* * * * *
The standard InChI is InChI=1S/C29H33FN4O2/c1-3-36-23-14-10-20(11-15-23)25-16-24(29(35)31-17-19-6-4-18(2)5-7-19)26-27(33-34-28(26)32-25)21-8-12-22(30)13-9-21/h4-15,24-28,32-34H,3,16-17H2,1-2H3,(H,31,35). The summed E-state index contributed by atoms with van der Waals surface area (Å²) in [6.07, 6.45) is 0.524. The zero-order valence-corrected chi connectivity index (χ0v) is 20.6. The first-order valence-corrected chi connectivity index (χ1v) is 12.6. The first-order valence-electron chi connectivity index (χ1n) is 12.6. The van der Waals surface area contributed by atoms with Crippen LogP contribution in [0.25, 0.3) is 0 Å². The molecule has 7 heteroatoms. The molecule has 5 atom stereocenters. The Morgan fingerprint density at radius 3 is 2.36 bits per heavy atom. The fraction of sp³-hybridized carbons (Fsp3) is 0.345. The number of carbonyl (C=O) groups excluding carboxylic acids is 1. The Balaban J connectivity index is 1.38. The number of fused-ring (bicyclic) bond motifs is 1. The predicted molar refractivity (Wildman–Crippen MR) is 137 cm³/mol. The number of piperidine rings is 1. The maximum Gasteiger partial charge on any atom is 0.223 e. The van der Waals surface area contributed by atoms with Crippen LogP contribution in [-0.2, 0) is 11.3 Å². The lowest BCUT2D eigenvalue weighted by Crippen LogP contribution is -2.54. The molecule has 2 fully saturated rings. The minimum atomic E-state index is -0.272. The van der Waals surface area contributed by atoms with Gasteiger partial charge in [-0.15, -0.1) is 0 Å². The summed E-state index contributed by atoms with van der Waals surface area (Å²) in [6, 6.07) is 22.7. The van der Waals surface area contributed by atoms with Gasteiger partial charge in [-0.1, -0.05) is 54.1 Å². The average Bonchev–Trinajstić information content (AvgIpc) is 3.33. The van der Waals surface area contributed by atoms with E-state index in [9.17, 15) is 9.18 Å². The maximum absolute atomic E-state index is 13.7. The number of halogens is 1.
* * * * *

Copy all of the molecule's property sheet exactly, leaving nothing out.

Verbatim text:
The standard InChI is InChI=1S/C29H33FN4O2/c1-3-36-23-14-10-20(11-15-23)25-16-24(29(35)31-17-19-6-4-18(2)5-7-19)26-27(33-34-28(26)32-25)21-8-12-22(30)13-9-21/h4-15,24-28,32-34H,3,16-17H2,1-2H3,(H,31,35). The summed E-state index contributed by atoms with van der Waals surface area (Å²) in [6.07, 6.45) is 0.524. The zero-order valence-corrected chi connectivity index (χ0v) is 20.6. The first-order valence-corrected chi connectivity index (χ1v) is 12.6. The first-order valence-electron chi connectivity index (χ1n) is 12.6. The van der Waals surface area contributed by atoms with Crippen LogP contribution in [0.25, 0.3) is 0 Å². The molecule has 7 heteroatoms. The molecule has 5 atom stereocenters. The Morgan fingerprint density at radius 3 is 2.36 bits per heavy atom. The fraction of sp³-hybridized carbons (Fsp3) is 0.345. The number of carbonyl (C=O) groups excluding carboxylic acids is 1. The Balaban J connectivity index is 1.38. The number of fused-ring (bicyclic) bond motifs is 1. The predicted molar refractivity (Wildman–Crippen MR) is 137 cm³/mol. The number of piperidine rings is 1. The maximum Gasteiger partial charge on any atom is 0.223 e. The van der Waals surface area contributed by atoms with Crippen LogP contribution in [-0.2, 0) is 11.3 Å². The lowest BCUT2D eigenvalue weighted by Crippen LogP contribution is -2.54. The molecule has 2 fully saturated rings. The minimum atomic E-state index is -0.272. The van der Waals surface area contributed by atoms with Gasteiger partial charge in [-0.15, -0.1) is 0 Å². The summed E-state index contributed by atoms with van der Waals surface area (Å²) in [6, 6.07) is 22.7. The van der Waals surface area contributed by atoms with Gasteiger partial charge in [-0.1, -0.05) is 54.1 Å². The average Bonchev–Trinajstić information content (AvgIpc) is 3.33. The van der Waals surface area contributed by atoms with E-state index in [9.17, 15) is 9.18 Å². The maximum absolute atomic E-state index is 13.7. The number of halogens is 1.